U.S. Senate moves toward repealing authority for military force against Iraq
Outside the Senate Chamber of the U.S. Capitol. (Photo by Win McNamee/Getty Images).
WASHINGTON — The U.S. Senate took a broadly bipartisan vote Thursday to advance legislation that would end the 32-year-old and the 20-year-old Authorizations for Use of Military Force against Iraq.
The 68-27 vote moves the measure past the chamber’s 60-vote legislative filibuster and towards a final passage vote as soon as next week. House Republican leaders, some of whom have opposed repeal in the past, would then need to decide whether to bring the bill to the floor for a vote.
“Iraq is no longer a force for chaos. Iraq is now a force for regional stability and the U.S. is their partner of choice,” said Virginia Democratic Sen. Tim Kaine, who sponsored the legislation. “Why would we want two war authorizations against a nation that has become a partner of choice?”
The United States maintains about 2,500 troops in Iraq to help the country’s government “counter ISIS and other non-state terrorist threats that threaten not only Iraq, but other nations in the region,” Kaine said.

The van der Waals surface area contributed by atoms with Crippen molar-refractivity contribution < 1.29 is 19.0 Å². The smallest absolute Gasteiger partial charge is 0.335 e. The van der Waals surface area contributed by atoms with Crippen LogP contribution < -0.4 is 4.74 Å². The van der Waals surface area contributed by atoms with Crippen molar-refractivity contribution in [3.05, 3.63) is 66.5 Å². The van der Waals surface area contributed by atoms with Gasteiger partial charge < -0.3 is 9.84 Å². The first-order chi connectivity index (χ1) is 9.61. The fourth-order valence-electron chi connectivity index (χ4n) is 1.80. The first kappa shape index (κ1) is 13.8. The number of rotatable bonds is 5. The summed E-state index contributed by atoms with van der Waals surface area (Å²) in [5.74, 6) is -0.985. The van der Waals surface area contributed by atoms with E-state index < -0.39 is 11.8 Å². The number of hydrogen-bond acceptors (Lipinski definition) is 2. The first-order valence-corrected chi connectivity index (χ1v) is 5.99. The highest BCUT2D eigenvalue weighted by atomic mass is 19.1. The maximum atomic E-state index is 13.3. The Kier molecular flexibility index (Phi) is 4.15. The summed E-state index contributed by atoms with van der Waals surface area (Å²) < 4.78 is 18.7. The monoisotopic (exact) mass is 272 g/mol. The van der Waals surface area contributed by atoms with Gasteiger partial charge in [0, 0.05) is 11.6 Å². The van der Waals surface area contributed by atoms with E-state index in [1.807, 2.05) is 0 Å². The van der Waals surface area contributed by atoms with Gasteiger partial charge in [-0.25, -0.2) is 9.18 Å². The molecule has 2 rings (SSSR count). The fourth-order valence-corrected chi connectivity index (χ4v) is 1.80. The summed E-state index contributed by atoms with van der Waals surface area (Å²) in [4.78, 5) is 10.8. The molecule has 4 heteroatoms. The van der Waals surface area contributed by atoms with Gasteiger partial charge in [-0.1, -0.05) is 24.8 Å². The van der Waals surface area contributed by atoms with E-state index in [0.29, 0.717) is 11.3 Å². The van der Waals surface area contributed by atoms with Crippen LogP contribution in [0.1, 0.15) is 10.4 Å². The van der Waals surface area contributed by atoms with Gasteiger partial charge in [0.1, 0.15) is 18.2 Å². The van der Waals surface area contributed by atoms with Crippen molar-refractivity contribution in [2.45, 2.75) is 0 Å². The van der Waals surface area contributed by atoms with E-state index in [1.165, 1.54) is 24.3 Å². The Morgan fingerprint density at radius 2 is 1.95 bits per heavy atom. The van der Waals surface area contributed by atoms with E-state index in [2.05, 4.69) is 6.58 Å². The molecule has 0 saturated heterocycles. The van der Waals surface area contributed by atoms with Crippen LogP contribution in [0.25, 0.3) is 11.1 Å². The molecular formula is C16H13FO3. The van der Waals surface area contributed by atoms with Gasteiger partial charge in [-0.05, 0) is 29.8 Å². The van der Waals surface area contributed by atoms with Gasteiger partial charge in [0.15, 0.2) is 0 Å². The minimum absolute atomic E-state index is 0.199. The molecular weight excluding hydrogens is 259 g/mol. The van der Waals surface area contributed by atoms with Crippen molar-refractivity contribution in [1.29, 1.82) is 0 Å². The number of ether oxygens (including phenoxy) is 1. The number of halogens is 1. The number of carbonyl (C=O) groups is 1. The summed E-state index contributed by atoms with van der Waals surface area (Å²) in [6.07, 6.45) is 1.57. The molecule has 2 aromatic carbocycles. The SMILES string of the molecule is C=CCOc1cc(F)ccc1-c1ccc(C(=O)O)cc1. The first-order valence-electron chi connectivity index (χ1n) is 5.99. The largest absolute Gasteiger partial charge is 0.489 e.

Indiana Republican Sen. Todd Young, a primary co-sponsor of the bill, said during floor debate it’s been more than 10 years since any president cited the 2002 AUMF to justify U.S. military action. But he noted keeping the two authorizations in place could create issues.
“Leaving these authorities on the books creates an opportunity for abuse by the executive branch and bypasses Congress on the most important issue we consider as a body, which is how and when to send our men and women in uniform into harm’s way,” Young said.
Young sought to address objections to the repeal from some of his Republican colleagues, saying the AUMFs are not the appropriate way to try to address Iran.
“I share the views of so many of my colleagues on the need to counter Iran. I really do,” Young said. “But reimagining a more than 20-year-old authorization that was passed to combat a totally different enemy is not the way to do it.”